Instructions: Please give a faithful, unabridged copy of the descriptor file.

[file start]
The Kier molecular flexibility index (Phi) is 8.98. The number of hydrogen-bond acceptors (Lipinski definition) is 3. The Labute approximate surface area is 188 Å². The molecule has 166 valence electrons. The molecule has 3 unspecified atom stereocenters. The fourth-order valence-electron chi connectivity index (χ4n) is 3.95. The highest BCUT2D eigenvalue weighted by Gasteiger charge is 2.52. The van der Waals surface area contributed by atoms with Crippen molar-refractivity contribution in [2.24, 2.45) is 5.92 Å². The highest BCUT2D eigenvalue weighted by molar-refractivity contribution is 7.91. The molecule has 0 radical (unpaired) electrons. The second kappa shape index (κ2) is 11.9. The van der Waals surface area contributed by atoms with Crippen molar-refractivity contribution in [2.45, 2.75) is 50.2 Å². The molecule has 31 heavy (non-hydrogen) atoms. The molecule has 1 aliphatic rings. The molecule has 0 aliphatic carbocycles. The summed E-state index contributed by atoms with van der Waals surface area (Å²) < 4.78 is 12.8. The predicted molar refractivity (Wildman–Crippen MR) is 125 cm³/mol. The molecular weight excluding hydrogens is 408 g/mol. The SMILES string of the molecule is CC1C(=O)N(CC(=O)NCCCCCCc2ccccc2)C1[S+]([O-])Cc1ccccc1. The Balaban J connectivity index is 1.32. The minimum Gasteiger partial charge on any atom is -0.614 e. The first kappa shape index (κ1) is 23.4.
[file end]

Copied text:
The Kier molecular flexibility index (Phi) is 8.98. The number of hydrogen-bond acceptors (Lipinski definition) is 3. The Labute approximate surface area is 188 Å². The molecule has 166 valence electrons. The molecule has 3 unspecified atom stereocenters. The fourth-order valence-electron chi connectivity index (χ4n) is 3.95. The highest BCUT2D eigenvalue weighted by Gasteiger charge is 2.52. The van der Waals surface area contributed by atoms with Crippen molar-refractivity contribution in [2.24, 2.45) is 5.92 Å². The highest BCUT2D eigenvalue weighted by molar-refractivity contribution is 7.91. The molecule has 0 radical (unpaired) electrons. The second kappa shape index (κ2) is 11.9. The van der Waals surface area contributed by atoms with Crippen molar-refractivity contribution in [2.45, 2.75) is 50.2 Å². The molecule has 31 heavy (non-hydrogen) atoms. The molecule has 1 aliphatic rings. The molecule has 0 aliphatic carbocycles. The summed E-state index contributed by atoms with van der Waals surface area (Å²) < 4.78 is 12.8. The predicted molar refractivity (Wildman–Crippen MR) is 125 cm³/mol. The molecular weight excluding hydrogens is 408 g/mol. The SMILES string of the molecule is CC1C(=O)N(CC(=O)NCCCCCCc2ccccc2)C1[S+]([O-])Cc1ccccc1. The Balaban J connectivity index is 1.32. The minimum Gasteiger partial charge on any atom is -0.614 e. The first kappa shape index (κ1) is 23.4.